The most important discovery from this study was – Keeping students at the forefront and dealing with them differently rather than changing rules and policies was what was required for addressing issues at Parikrma.

This broad discovery was then split into small action steps for the NGO based on key insights –

Defining the school environment

“We have simple rules and regulations, we are not their teachers, we are their brothers and sisters that is why they call us Akka and Anna” – Teacher, Parikrma

Compassion is an important aspect of the culture at Parikrma – reflected in every element of the school, be it the pet dog kept at each school or be it addressing teachers as brothers/sisters.

This led to the home vs. school dilemma in students’ mind letting them bring negative behaviour from home into school easily. There was a need to set boundaries.

This was reinforced by introducing elements that make the boundaries clear – like behaviour contract signed between students, parents and the school, reinforced during sessions by psychologists.


Building consistency

“Some teachers are strict and follow the policy as is, some don’t and use their judgment to some extent” – School Head, Parikrma

Inconsistent implementation of the behaviour management policy in action was curbed by knowledge sharing among teachers and giving them different levels of independence in making decisions related to policy implementation.

Creating a positive ecosystem for the students

Crux of this study was the student’s mind – It was discovered that all students had an aspiration to move out of their current underprivileged state, wanted to have a good job and luxuries. What was different in generally well-behaved students was that they could project themselves in a positive way, while the disruptive students had low self-worth and limited projection of positive self-image.

This was reinforced through regular peer-to-peer mentoring, feedback and leadership roles given to disruptive students.

Parikrma Oxygen – a big step of Parikrma based on insights generated through this study. The NGO has invested in a dedicated place on the outskirts of the city which will transport them to another environment, where the students will engage in multiple extracurricular activities and would have the space to express themselves.

The study seeded different thoughts, elements and action-steps into the “Parikrma Culture” and ways of functioning, marking the beginning of a change and the impact will be seen in the years to come.

About the Author:

Karan Sadashiv Sabnis, Senior Research Manager, Insights Division, Kantar – India



Innovations Conclave 2019

2019-03-07         News

Innovations Conclave 2019

Under the aegis of Global Citizenship Education, a collaborative initiative between Parikrma Humanity Foundation & Tata Communications, through Innovations Conclave we want to attempt reversing thinking trends across schools.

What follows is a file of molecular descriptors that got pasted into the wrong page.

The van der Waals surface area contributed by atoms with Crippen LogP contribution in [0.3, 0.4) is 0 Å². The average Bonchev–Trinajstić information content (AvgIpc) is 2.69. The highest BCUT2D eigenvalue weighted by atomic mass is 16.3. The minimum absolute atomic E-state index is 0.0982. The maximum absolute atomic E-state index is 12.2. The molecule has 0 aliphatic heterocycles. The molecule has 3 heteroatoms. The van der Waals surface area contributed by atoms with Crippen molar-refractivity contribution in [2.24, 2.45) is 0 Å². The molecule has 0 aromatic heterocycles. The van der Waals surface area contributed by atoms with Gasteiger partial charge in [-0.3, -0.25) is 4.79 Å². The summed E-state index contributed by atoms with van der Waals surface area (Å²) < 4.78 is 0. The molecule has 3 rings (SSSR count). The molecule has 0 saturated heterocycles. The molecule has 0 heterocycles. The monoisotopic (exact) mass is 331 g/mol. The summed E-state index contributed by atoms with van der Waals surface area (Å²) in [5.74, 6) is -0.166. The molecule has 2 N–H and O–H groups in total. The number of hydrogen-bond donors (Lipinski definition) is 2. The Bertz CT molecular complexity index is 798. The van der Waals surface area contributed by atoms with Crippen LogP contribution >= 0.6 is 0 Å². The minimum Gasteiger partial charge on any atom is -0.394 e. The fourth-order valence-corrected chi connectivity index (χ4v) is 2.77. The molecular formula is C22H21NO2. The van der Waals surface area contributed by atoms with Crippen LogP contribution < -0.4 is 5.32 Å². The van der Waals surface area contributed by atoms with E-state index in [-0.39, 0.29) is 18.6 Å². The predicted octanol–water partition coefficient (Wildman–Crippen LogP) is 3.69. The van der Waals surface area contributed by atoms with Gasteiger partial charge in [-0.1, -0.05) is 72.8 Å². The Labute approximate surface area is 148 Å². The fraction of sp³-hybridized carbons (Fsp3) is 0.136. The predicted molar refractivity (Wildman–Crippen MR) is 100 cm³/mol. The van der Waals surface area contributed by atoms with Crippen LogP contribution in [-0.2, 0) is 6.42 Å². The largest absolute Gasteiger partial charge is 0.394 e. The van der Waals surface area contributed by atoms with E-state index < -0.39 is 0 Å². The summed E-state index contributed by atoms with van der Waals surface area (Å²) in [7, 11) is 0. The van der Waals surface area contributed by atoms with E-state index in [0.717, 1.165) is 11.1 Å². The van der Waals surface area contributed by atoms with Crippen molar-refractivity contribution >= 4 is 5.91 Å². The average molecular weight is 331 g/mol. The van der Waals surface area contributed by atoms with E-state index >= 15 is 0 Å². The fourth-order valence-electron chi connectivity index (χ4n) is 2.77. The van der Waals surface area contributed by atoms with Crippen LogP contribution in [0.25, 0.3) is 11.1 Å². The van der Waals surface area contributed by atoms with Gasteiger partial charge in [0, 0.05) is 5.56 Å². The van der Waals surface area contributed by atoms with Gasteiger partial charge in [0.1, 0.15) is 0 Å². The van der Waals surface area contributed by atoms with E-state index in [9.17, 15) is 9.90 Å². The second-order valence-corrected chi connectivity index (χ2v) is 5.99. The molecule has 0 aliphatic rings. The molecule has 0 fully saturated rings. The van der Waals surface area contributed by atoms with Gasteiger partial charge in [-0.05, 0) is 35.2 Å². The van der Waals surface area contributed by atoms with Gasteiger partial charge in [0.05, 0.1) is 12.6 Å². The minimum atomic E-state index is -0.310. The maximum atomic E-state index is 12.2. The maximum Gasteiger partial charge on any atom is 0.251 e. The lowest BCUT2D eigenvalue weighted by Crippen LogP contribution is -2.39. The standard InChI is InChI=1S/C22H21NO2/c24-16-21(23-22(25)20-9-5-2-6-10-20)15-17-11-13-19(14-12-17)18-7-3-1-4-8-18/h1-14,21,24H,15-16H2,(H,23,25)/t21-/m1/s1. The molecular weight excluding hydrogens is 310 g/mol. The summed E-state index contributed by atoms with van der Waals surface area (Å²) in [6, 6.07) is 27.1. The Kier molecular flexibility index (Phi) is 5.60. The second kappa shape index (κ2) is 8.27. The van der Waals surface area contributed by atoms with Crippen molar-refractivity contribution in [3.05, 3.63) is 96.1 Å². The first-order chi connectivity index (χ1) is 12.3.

Last year, being the first ever event, saw active participation of 45 schools in Bangalore, this year we have 83 applications and we are thrilled. Schools from Pune, Dharmapuri, Dubai and London are participating in the event. This year’s theme is Sharing and Collaboration. We are really thrilled about the fact that this year we have 5 entries from government schools and that’s a very encouraging sign.

What is the objective of the Innovations Conclave?

The Innovations Conclave was designed to recognise schools that encourage children to think global and innovate in the realm of science and technology and liberal arts that can even be the first seed of social enterprise and entrepreneurship. Founder Shukla Bose explains further, “Our years of experience in academics has shown that there are isolated best practices in quite a few schools but no one knows about it as it is not shared. Our goal is to share these best practices so that the general standard of education goes up. Schools need to create a more transparent and sharing environment in India like other countries. It is important for schools to understand the importance of creating an environment of innovation and creativity and we believe that we can influence and inspire exactly that through the Innovations Conclave.”

The event

The Guest of Honour was Chief Justice Venkatachalliah and the keynote speaker, Her Excellency Dana Kursh, Consul General of Israel, South India.

A one-man band - creating innovative and offbeat music using recycled materials... Montry from @thaalavattam does magic by breathing life into trash, yes that's right!

Panel discussion on 'how can innovation help India achieve UN Sustainable Goals 2030.

And the panellists were Yashas Karanam (Co-founder, Director, Bellatrix Aerospace)  NM Prathap (youngest scientist, winner of Albert Einstein Innovation Gold Medal in the International Drone Expo 2018), DR Shanon Olsson (biologist, Fulbright scholar, Ramanujan Fellow)  and CT Sadanandan (VP, CSR, Tata Communications). The moderator is Dr. Sandeep Shastri, political scientist, vice chancellor, Jain University.


The Best Innovative Idea went to:

Third place: Inventure Academy: Middle School for Empathy Project

Second place: Parikrma Junior College for Voices of Light Project

The first place: Government Primary and High School, Maruthinagar for the Recycle and Grow Project

Parikrma has decided to share the entire prize money with Saroja Academy for autistic children (one of the participating schools)

to support them in their projects.


Awards for Best Innovative Practices went to:

3. Haberdashe Aske's Girls School, London for Global Citizenship

2. The Orchid School for Stories of Migration

1. Sarala Birla Academy for Dancing Bear Conservation Project


We would like to the thank Tata Communications for spearheading this initiative with us and for being a consistent Parikrma supporter.